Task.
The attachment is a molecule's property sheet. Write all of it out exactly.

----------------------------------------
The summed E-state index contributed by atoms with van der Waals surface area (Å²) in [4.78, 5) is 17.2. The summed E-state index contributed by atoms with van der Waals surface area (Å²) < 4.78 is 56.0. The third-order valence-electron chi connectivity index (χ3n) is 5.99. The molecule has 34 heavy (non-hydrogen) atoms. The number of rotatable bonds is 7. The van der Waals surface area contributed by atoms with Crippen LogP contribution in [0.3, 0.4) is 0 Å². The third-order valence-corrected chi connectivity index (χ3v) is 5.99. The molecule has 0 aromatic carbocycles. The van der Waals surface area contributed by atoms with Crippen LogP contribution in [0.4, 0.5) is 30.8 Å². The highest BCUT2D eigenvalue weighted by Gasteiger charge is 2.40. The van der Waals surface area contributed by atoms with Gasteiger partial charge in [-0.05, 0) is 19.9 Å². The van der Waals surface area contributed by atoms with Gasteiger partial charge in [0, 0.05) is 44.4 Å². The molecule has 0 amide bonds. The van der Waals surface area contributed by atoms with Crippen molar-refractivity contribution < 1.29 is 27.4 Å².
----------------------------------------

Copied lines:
The summed E-state index contributed by atoms with van der Waals surface area (Å²) in [4.78, 5) is 17.2. The summed E-state index contributed by atoms with van der Waals surface area (Å²) < 4.78 is 56.0. The third-order valence-electron chi connectivity index (χ3n) is 5.99. The molecule has 34 heavy (non-hydrogen) atoms. The number of rotatable bonds is 7. The van der Waals surface area contributed by atoms with Crippen LogP contribution in [0.3, 0.4) is 0 Å². The third-order valence-corrected chi connectivity index (χ3v) is 5.99. The molecule has 0 aromatic carbocycles. The van der Waals surface area contributed by atoms with Crippen LogP contribution in [0.4, 0.5) is 30.8 Å². The highest BCUT2D eigenvalue weighted by Gasteiger charge is 2.40. The van der Waals surface area contributed by atoms with Gasteiger partial charge in [-0.05, 0) is 19.9 Å². The van der Waals surface area contributed by atoms with Gasteiger partial charge in [0, 0.05) is 44.4 Å². The molecule has 0 amide bonds. The van der Waals surface area contributed by atoms with Crippen molar-refractivity contribution < 1.29 is 27.4 Å².